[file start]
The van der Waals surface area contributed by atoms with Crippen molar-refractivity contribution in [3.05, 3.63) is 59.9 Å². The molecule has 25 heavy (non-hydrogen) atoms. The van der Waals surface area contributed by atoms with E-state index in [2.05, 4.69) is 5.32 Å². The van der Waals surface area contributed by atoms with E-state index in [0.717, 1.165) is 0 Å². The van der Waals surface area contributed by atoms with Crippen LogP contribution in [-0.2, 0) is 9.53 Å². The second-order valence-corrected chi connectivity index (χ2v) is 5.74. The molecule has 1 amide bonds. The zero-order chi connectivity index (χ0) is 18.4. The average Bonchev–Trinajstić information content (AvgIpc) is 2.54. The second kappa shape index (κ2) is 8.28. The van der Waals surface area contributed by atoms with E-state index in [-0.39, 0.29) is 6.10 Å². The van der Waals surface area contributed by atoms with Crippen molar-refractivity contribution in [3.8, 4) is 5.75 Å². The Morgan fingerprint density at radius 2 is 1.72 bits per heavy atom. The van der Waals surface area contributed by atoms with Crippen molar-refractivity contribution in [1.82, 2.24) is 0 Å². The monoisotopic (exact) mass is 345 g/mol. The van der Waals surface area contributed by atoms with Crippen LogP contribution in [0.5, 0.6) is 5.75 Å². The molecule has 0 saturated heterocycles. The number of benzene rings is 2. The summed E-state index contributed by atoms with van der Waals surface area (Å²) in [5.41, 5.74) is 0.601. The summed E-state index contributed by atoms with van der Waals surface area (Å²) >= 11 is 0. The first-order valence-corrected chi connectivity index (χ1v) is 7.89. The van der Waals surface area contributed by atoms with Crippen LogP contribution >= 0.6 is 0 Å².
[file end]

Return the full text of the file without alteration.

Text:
The van der Waals surface area contributed by atoms with Crippen molar-refractivity contribution in [3.05, 3.63) is 59.9 Å². The molecule has 25 heavy (non-hydrogen) atoms. The van der Waals surface area contributed by atoms with E-state index in [2.05, 4.69) is 5.32 Å². The van der Waals surface area contributed by atoms with E-state index in [0.717, 1.165) is 0 Å². The van der Waals surface area contributed by atoms with Crippen LogP contribution in [-0.2, 0) is 9.53 Å². The second-order valence-corrected chi connectivity index (χ2v) is 5.74. The molecule has 1 amide bonds. The zero-order chi connectivity index (χ0) is 18.4. The average Bonchev–Trinajstić information content (AvgIpc) is 2.54. The second kappa shape index (κ2) is 8.28. The van der Waals surface area contributed by atoms with E-state index in [-0.39, 0.29) is 6.10 Å². The van der Waals surface area contributed by atoms with Crippen molar-refractivity contribution in [3.8, 4) is 5.75 Å². The Morgan fingerprint density at radius 2 is 1.72 bits per heavy atom. The van der Waals surface area contributed by atoms with Crippen molar-refractivity contribution in [1.82, 2.24) is 0 Å². The monoisotopic (exact) mass is 345 g/mol. The van der Waals surface area contributed by atoms with Crippen LogP contribution in [0.5, 0.6) is 5.75 Å². The molecule has 0 saturated heterocycles. The number of benzene rings is 2. The summed E-state index contributed by atoms with van der Waals surface area (Å²) in [5.41, 5.74) is 0.601. The summed E-state index contributed by atoms with van der Waals surface area (Å²) >= 11 is 0. The first-order valence-corrected chi connectivity index (χ1v) is 7.89. The van der Waals surface area contributed by atoms with Crippen LogP contribution >= 0.6 is 0 Å².